Cerapedics has announced that it has been granted breakthrough device designation by the US Food and Drug Administration (FDA) for its investigational P-15L bone graft for the treatment of degenerative disc disease (DDD).
The FDA’s Breakthrough Device designation is designed to expedite the development and review of medical devices that are intended to treat serious or life-threatening diseases. To qualify for this designation, preliminary evidence must demonstrate a reasonable expectation that the device will provide improved effectiveness compared to the standard of care.
Glen Kashuba, chief executive officer of Cerapedics, said: “We are pleased the FDA has granted Breakthrough Device designation for P-15L Bone Graft, our next-generation P-15 technology platform candidate, as it underscores the urgent need for more effective treatments for patients suffering with degenerative disc disease,”
“We look forward to working closely with the FDA through the ongoing clinical trial and review processes for P-15L, with the goal of bringing this important new technology to a patient population with a significant unmet medical need.”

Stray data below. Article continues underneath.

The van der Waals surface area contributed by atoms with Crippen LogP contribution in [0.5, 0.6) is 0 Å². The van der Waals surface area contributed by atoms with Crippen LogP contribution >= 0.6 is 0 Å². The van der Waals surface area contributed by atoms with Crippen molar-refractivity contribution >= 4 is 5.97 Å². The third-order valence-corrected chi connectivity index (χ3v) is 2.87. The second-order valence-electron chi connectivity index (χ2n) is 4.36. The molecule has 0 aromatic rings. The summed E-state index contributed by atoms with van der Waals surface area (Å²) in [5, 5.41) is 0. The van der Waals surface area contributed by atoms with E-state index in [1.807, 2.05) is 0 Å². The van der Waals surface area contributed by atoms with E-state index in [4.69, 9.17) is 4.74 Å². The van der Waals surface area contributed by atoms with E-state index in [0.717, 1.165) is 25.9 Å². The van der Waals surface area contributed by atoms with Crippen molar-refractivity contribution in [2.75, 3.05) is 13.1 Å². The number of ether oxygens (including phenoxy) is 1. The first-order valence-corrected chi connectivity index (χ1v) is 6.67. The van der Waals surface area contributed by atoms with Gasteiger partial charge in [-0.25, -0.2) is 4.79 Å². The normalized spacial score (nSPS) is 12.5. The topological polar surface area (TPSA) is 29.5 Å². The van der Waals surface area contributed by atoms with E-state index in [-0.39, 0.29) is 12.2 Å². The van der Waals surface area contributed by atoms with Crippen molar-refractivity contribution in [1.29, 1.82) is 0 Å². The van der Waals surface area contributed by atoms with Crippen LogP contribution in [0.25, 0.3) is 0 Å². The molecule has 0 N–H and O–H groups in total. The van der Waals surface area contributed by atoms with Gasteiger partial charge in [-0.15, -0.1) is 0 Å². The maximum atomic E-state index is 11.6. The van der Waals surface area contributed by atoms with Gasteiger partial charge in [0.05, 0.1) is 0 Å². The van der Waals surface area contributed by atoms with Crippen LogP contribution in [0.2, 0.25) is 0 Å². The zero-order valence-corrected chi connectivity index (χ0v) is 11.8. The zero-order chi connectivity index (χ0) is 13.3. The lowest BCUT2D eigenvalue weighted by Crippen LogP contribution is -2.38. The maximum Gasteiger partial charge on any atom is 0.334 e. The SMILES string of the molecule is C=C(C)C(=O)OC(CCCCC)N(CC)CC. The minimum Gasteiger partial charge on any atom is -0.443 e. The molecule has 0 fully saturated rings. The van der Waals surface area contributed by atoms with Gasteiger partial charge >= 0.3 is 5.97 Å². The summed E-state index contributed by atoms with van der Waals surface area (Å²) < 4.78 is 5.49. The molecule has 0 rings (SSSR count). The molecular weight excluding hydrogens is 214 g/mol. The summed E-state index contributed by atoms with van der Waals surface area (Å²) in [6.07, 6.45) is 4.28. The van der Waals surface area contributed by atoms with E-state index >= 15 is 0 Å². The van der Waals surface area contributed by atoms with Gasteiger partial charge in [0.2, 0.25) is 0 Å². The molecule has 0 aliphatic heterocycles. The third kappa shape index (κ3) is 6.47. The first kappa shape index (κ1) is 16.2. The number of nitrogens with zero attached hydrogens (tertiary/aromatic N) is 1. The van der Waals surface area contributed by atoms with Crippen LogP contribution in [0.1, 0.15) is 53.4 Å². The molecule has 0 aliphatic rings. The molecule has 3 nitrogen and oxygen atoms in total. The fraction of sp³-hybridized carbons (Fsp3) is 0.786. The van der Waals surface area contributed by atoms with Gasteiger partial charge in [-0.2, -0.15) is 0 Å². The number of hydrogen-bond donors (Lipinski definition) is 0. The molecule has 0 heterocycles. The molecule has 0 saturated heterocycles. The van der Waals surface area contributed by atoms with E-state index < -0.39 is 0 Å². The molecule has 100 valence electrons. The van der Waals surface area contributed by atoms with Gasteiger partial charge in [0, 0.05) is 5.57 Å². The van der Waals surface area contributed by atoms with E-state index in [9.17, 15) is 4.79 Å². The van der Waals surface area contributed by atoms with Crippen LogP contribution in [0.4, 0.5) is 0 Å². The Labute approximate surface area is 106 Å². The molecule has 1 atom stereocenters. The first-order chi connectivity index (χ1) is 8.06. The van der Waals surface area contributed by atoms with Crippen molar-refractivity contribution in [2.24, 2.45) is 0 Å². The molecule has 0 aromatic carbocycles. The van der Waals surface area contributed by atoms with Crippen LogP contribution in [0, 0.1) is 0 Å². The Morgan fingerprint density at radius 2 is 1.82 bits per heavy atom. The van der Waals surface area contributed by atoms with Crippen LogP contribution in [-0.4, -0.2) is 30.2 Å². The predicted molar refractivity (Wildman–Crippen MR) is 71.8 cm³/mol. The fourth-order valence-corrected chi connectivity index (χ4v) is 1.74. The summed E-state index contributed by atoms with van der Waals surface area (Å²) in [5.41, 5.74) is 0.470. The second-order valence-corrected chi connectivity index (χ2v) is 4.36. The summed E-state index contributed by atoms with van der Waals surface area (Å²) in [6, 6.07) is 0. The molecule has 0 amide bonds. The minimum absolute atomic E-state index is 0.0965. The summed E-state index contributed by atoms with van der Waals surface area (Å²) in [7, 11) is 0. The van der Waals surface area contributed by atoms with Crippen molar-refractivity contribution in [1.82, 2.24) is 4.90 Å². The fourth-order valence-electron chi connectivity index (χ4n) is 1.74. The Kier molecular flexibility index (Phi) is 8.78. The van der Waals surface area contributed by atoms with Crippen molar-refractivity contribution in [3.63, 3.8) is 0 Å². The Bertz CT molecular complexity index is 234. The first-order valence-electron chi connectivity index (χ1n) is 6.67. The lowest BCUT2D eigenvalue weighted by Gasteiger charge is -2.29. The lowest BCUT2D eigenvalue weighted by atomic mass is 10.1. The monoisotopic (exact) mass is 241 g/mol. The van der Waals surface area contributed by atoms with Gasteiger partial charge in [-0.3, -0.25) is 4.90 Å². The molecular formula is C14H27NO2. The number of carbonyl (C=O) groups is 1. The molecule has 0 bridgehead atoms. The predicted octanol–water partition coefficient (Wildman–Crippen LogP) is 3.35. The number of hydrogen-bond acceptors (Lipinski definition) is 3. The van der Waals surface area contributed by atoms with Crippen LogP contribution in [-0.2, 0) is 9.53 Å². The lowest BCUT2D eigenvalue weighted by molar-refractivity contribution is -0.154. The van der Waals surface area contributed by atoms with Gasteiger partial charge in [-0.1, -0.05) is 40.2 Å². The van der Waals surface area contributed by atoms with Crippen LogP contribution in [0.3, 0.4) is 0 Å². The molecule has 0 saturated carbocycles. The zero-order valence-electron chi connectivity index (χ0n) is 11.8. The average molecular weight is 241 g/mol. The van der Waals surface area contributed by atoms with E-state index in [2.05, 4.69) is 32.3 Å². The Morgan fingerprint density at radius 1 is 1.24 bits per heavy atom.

P-15L Bone Graft is currently being studied in the US in the ASPIRE study, a prospective, single-blinded, multi-center, randomised, non-inferiority pivotal IDE study to evaluate the safety and efficacy of P-15L Bone Graft compared to use of an autologous bone graft when applied in transforaminal lumbar interbody fusion surgery. The study will include at least 270 patients with degenerative disk disease at up to 36 clinical trial sites across the US. Cerapedics say that they plan to file a Premarket Approval (PMA) submission with the FDA with the results from this study.
CAUTION: In the US, P-15L Bone Graft is an Investigational Product limited by Federal Law to investigational use only.